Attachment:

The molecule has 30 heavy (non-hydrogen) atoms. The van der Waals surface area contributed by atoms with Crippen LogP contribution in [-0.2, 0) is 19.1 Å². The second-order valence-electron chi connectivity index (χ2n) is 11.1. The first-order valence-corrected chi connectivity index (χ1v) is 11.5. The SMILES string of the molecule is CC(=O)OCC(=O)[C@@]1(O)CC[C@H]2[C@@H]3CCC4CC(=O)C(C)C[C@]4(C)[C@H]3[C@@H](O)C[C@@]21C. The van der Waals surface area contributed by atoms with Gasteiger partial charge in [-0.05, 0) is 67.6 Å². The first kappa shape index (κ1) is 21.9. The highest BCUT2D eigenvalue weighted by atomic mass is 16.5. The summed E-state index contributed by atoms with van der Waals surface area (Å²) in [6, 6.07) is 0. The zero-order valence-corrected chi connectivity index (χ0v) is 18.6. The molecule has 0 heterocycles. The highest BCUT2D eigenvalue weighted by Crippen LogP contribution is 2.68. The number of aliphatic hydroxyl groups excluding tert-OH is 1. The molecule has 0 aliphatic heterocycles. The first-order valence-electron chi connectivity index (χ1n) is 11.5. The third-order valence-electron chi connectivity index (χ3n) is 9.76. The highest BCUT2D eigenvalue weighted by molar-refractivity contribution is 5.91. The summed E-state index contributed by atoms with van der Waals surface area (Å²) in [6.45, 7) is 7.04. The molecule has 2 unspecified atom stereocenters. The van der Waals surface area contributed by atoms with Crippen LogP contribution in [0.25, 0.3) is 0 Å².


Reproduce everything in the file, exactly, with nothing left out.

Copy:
The molecule has 30 heavy (non-hydrogen) atoms. The van der Waals surface area contributed by atoms with Crippen LogP contribution in [-0.2, 0) is 19.1 Å². The second-order valence-electron chi connectivity index (χ2n) is 11.1. The first-order valence-corrected chi connectivity index (χ1v) is 11.5. The SMILES string of the molecule is CC(=O)OCC(=O)[C@@]1(O)CC[C@H]2[C@@H]3CCC4CC(=O)C(C)C[C@]4(C)[C@H]3[C@@H](O)C[C@@]21C. The van der Waals surface area contributed by atoms with Gasteiger partial charge in [-0.05, 0) is 67.6 Å². The first kappa shape index (κ1) is 21.9. The highest BCUT2D eigenvalue weighted by atomic mass is 16.5. The summed E-state index contributed by atoms with van der Waals surface area (Å²) in [6, 6.07) is 0. The zero-order valence-corrected chi connectivity index (χ0v) is 18.6. The molecule has 0 heterocycles. The highest BCUT2D eigenvalue weighted by Crippen LogP contribution is 2.68. The number of aliphatic hydroxyl groups excluding tert-OH is 1. The molecule has 0 aliphatic heterocycles. The first-order valence-electron chi connectivity index (χ1n) is 11.5. The third-order valence-electron chi connectivity index (χ3n) is 9.76. The highest BCUT2D eigenvalue weighted by molar-refractivity contribution is 5.91. The summed E-state index contributed by atoms with van der Waals surface area (Å²) in [6.45, 7) is 7.04. The molecule has 2 unspecified atom stereocenters. The van der Waals surface area contributed by atoms with Crippen LogP contribution in [0.25, 0.3) is 0 Å².